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Case report
BRASH syndrome
  1. Shaurya Srivastava1,
  2. Tyler Kemnic2,3 and
  3. Kyle R Hildebrandt2
  1. 1College of Osteopathic Medicine, Michigan State University, East Lansing, Michigan, USA
  2. 2Department of Medicine, Michigan State University, East Lansing, Michigan, USA
  3. 3Sparrow Hospital, Lansing, Michigan, USA
  1. Correspondence to Dr Tyler Kemnic; kemnicty{at}msu.edu

Abstract

A 62-year-old woman with chronic kidney disease stage 4, sleep apnoea on continuous positive airway pressure and recent admission for acute-on-chronic diastolic heart failure presented to emergency room with weakness. She was hypotensive and had symptomatic bradycardia in the 30 s secondary to hyperkalaemia and beta-blockers, raising concern for BRASH syndrome. Antihypertensives were immediately held. Potassium-lowering agents (with calcium gluconate for cardiac stability) were begun, as were fluids and dopamine for vasopressor support. The patient was admitted to intensive care unit and electrophysiology was consulted. Over the next 2 days, the patient clinically improved: she remained off dopamine for over 24 hours; potassium levels and renal function improved; and heart rate stabilised in 60 s. The patient was eventually discharged and advised to avoid metolazone, bumetanide and carvedilol, with primary care provider and cardiology follow-up.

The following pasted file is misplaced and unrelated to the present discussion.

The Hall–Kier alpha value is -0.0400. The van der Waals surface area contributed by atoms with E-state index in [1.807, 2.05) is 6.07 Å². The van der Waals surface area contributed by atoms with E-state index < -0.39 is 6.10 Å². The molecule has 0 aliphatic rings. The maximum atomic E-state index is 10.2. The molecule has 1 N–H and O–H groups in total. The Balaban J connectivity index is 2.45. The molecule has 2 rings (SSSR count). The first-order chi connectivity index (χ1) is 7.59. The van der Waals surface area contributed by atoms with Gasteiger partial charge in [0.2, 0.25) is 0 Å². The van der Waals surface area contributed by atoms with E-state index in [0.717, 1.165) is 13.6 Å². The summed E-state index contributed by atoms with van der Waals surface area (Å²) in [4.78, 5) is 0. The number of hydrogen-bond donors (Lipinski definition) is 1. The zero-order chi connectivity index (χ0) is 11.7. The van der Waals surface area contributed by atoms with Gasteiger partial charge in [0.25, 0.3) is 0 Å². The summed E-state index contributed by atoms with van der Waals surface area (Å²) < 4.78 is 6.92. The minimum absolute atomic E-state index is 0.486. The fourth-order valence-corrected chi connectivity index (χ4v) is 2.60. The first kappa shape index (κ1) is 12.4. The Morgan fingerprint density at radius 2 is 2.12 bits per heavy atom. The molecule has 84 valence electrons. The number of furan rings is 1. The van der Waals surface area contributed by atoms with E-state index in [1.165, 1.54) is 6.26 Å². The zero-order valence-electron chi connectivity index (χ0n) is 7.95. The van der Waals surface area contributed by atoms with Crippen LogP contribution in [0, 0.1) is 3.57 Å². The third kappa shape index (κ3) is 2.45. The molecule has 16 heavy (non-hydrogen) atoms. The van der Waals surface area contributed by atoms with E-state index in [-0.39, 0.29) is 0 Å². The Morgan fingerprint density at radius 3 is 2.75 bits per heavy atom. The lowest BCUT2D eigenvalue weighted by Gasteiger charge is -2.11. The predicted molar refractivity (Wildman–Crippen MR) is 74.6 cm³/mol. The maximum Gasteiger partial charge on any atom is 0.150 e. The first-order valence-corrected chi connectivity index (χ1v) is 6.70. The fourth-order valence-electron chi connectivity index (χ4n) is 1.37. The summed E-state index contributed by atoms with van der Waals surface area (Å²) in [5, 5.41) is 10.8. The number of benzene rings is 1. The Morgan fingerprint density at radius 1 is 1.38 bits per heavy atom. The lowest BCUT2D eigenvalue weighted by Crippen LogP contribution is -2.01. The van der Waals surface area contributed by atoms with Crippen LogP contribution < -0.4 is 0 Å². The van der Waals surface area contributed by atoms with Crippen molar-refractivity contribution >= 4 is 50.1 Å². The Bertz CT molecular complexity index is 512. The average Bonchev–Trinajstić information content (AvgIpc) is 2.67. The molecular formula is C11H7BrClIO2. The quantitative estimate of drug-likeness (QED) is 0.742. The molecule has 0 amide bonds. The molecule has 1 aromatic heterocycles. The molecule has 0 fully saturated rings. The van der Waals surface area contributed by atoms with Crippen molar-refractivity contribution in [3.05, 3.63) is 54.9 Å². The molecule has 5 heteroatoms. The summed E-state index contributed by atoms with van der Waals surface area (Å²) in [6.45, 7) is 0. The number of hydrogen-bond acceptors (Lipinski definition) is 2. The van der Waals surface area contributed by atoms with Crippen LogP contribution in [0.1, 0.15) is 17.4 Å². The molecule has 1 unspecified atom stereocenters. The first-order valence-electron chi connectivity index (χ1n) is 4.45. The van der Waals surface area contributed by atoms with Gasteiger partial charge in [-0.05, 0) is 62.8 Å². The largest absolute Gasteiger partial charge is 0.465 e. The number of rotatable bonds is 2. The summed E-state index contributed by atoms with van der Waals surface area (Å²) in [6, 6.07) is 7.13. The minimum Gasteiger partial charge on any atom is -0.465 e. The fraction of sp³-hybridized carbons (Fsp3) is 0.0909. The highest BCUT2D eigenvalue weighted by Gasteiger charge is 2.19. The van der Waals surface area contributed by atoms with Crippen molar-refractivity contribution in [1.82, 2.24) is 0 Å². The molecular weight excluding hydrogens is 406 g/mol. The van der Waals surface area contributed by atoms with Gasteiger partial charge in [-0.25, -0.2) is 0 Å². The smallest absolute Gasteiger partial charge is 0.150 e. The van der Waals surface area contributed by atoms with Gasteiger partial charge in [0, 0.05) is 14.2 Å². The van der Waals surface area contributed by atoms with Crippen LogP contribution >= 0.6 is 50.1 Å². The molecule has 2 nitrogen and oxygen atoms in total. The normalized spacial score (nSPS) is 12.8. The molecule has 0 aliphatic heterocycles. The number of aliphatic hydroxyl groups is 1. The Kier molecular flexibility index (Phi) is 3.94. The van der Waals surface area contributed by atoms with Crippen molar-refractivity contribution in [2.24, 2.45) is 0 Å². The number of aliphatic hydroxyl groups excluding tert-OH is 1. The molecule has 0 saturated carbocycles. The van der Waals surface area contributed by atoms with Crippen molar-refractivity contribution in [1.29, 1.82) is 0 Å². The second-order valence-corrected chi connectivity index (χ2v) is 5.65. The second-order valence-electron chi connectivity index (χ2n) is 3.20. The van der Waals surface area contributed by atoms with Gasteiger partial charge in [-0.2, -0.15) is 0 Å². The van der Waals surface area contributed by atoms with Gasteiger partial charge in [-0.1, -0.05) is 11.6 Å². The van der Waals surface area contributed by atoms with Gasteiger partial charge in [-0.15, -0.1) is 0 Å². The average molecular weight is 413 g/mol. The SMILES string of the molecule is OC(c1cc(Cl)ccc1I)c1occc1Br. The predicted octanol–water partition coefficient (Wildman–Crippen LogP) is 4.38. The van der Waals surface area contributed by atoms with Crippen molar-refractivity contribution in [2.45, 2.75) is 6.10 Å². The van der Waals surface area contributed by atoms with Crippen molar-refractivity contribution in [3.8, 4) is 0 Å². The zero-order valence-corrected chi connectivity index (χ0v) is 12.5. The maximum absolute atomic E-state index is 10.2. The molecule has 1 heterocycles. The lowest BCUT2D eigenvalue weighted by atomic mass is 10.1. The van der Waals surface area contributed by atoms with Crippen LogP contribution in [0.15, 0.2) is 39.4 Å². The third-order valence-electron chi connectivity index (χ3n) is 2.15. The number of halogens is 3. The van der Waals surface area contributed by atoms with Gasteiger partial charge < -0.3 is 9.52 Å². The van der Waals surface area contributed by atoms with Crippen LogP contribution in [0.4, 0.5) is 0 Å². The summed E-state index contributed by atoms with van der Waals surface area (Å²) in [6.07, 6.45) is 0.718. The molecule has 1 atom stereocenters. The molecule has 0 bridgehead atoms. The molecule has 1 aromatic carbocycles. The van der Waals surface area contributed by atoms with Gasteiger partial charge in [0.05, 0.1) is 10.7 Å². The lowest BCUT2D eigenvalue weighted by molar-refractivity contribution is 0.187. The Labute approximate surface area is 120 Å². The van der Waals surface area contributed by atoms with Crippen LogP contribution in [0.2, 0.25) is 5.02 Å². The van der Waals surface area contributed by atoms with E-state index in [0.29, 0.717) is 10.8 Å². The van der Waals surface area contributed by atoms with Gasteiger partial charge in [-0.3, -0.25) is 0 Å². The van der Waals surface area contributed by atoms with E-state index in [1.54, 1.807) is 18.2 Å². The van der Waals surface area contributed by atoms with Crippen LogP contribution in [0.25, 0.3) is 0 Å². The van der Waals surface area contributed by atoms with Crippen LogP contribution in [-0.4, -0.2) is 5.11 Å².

• adult intensive care
  • fluid electrolyte and acid-base disturbances
  • pacing and electrophysiology
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Footnotes

  • Contributors SS: wrote the case summary and presentation, assisted in literature review, completed works cited and edited the final draft. TK: obtained consent; wrote the background/differential treatment/outcome, assisted in literature review and works cited, edited final draft. KH: wrote the discussion, assisted in the literature review and edited the final draft.

  • Funding The authors have not declared a specific grant for this research from any funding agency in the public, commercial or not-for-profit sectors.

  • Competing interests None declared.

  • Patient consent for publication Obtained.

  • Provenance and peer review Not commissioned; externally peer reviewed.

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